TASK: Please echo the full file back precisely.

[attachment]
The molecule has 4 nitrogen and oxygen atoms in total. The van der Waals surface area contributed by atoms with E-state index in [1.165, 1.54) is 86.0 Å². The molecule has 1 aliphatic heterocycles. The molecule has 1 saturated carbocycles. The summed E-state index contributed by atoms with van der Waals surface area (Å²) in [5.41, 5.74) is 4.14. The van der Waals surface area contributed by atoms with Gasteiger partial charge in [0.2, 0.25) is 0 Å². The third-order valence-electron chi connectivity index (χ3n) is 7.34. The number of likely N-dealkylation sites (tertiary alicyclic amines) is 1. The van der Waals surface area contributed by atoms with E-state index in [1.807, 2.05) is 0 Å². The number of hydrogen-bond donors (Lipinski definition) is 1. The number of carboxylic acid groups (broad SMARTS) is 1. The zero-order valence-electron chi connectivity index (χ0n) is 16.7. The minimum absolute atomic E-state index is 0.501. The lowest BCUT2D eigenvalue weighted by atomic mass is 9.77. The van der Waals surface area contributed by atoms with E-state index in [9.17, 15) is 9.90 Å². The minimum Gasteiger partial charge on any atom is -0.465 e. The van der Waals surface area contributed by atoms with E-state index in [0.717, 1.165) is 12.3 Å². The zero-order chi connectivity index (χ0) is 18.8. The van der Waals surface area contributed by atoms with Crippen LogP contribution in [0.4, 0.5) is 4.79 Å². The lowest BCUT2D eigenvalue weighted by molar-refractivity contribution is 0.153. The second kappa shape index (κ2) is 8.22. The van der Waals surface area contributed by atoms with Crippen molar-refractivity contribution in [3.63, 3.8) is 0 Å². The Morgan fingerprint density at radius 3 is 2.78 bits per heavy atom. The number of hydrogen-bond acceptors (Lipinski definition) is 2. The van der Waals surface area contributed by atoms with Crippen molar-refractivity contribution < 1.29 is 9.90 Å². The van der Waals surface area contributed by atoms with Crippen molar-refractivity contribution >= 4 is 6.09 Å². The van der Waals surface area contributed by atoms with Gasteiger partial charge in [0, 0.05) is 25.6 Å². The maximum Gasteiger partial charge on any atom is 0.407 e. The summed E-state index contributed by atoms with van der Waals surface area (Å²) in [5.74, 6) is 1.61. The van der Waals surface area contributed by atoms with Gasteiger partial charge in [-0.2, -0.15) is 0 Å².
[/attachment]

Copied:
The molecule has 4 nitrogen and oxygen atoms in total. The van der Waals surface area contributed by atoms with E-state index in [1.165, 1.54) is 86.0 Å². The molecule has 1 aliphatic heterocycles. The molecule has 1 saturated carbocycles. The summed E-state index contributed by atoms with van der Waals surface area (Å²) in [5.41, 5.74) is 4.14. The van der Waals surface area contributed by atoms with Gasteiger partial charge in [0.2, 0.25) is 0 Å². The third-order valence-electron chi connectivity index (χ3n) is 7.34. The number of likely N-dealkylation sites (tertiary alicyclic amines) is 1. The van der Waals surface area contributed by atoms with E-state index in [1.807, 2.05) is 0 Å². The number of hydrogen-bond donors (Lipinski definition) is 1. The number of carboxylic acid groups (broad SMARTS) is 1. The zero-order valence-electron chi connectivity index (χ0n) is 16.7. The minimum absolute atomic E-state index is 0.501. The lowest BCUT2D eigenvalue weighted by atomic mass is 9.77. The van der Waals surface area contributed by atoms with E-state index in [9.17, 15) is 9.90 Å². The minimum Gasteiger partial charge on any atom is -0.465 e. The van der Waals surface area contributed by atoms with E-state index in [0.717, 1.165) is 12.3 Å². The zero-order chi connectivity index (χ0) is 18.8. The van der Waals surface area contributed by atoms with Crippen LogP contribution in [0.4, 0.5) is 4.79 Å². The lowest BCUT2D eigenvalue weighted by molar-refractivity contribution is 0.153. The second kappa shape index (κ2) is 8.22. The van der Waals surface area contributed by atoms with Crippen molar-refractivity contribution in [3.63, 3.8) is 0 Å². The Morgan fingerprint density at radius 3 is 2.78 bits per heavy atom. The number of hydrogen-bond acceptors (Lipinski definition) is 2. The van der Waals surface area contributed by atoms with Crippen molar-refractivity contribution < 1.29 is 9.90 Å². The van der Waals surface area contributed by atoms with Crippen molar-refractivity contribution >= 4 is 6.09 Å². The van der Waals surface area contributed by atoms with Gasteiger partial charge in [0, 0.05) is 25.6 Å². The maximum Gasteiger partial charge on any atom is 0.407 e. The summed E-state index contributed by atoms with van der Waals surface area (Å²) in [5.74, 6) is 1.61. The van der Waals surface area contributed by atoms with Gasteiger partial charge in [-0.2, -0.15) is 0 Å².